Lira continued to rely on pain-killing narcotics after he was released from the hospital. Dr. Parrish would regularly prescribe additional narcotics. Nevertheless, the pain persisted. Lira was not satisfied with his legal supply of drugs. He took to the streets and began chipping again. He started by using heroin weekly, then daily. Within months, he was completely readdicted to the ruinous soporific.
His life in shambles, Lira made his way to Dr. Victor J. Cardenas, a neuropsychiatrist specializing in the treatment of problems related to drug and alcohol abuse. Dr. Cardenas freed Lira of his drug addiction by means of a thorough counselling and drug rehabilitation program.
Bludworth, through its insurance carrier, the Travelers Insurance Company, compensated Lira for temporary total disability and paid all medical expenses directly associated with his back injury. Lira does not suggest that he was undercompensated for these aspects of his claim. Rather, his disputed claim only involves the cost of the drug detoxification program administered by Dr. Cardenas. Bludworth has refused to reimburse him for these expenses. Thus, this suit.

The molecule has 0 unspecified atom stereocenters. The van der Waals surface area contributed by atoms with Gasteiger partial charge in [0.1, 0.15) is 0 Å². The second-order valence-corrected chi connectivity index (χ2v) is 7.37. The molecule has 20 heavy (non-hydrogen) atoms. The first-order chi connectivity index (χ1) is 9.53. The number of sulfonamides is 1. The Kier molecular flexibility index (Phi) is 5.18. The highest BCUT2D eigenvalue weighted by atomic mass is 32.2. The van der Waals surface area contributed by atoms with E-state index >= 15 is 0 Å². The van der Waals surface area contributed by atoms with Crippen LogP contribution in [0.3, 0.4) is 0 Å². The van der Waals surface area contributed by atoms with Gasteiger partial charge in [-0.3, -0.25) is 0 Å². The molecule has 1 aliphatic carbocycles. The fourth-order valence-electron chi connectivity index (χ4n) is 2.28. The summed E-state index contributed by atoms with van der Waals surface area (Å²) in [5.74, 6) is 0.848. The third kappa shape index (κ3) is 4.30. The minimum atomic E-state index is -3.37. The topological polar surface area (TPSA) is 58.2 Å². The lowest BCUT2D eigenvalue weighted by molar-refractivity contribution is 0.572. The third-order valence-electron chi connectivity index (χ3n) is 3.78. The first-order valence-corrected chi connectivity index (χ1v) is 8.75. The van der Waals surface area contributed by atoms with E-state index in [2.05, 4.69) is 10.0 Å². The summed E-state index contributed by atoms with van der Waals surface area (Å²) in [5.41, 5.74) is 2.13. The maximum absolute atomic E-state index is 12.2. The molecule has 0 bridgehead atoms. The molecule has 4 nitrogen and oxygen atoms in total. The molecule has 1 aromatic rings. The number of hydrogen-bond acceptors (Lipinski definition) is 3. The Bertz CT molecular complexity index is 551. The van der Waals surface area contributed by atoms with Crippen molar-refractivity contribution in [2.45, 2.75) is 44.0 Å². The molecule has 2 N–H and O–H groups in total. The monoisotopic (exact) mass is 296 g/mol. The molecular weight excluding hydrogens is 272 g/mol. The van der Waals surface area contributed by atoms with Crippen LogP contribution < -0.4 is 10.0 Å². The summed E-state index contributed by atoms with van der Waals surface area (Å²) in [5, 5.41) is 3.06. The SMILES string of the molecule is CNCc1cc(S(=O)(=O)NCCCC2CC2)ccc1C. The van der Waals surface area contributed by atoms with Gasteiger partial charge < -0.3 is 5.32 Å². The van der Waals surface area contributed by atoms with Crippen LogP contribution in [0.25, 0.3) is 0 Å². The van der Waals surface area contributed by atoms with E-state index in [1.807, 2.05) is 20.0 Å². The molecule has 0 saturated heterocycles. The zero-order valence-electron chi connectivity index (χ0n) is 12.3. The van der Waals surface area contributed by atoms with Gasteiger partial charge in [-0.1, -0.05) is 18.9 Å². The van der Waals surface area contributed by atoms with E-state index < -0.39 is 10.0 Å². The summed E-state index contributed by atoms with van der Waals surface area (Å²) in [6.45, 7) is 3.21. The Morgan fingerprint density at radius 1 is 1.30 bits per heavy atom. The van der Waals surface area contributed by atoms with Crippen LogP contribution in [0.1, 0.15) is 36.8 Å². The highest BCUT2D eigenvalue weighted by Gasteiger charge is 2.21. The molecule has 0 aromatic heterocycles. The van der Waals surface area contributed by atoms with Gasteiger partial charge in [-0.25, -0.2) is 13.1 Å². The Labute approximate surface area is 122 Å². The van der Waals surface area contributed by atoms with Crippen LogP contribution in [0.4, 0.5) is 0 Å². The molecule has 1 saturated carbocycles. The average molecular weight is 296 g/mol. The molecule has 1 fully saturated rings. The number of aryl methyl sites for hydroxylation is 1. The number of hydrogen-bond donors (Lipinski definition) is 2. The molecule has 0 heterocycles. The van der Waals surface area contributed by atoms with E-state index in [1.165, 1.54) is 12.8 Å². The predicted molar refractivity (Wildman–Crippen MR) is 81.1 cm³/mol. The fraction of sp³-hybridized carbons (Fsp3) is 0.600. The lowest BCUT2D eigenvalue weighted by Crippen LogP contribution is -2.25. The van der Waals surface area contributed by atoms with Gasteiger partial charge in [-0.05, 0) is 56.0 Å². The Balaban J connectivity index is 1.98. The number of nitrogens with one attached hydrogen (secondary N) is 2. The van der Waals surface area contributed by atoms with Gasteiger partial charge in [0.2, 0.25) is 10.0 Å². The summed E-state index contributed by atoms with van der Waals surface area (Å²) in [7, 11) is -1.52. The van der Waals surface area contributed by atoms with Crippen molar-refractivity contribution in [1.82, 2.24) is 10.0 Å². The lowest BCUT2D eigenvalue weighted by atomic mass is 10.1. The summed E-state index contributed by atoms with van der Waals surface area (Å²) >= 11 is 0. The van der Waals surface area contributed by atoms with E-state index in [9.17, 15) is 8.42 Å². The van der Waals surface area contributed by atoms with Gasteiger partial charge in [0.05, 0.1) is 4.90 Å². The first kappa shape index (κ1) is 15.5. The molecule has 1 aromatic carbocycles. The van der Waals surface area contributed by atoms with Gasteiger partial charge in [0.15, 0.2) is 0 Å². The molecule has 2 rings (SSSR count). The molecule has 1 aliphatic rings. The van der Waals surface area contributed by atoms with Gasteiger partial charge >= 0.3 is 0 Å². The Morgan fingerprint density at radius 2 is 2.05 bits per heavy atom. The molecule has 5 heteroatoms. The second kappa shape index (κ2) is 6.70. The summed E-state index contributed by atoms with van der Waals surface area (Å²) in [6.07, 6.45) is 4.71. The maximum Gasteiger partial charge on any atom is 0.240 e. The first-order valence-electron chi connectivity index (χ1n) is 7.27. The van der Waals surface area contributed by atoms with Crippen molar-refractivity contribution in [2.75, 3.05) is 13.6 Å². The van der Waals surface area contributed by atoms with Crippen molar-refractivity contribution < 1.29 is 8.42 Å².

The matter was initially heard by an Administrative Law Judge. The ALJ was unsympathetic to Lira's novel claim. Despite Lira's repeated testimony to the contrary, the ALJ found that Lira used heroin until almost immediately prior to his industrial accident. He was impressed by Lira's statement that " [a]nybody who started using drugs would [use more and more drugs] even if he wasn't addicted. If he started chipping a little, eventually he would get to using every day--anybody." He concluded that Lira's readdiction "was neither the result of the injury nor the result of the injury combined with his prior addiction, but was the result of his prior addiction alone." On this basis, he denied Lira's claim for medical expenses incurred as a result of his readdiction.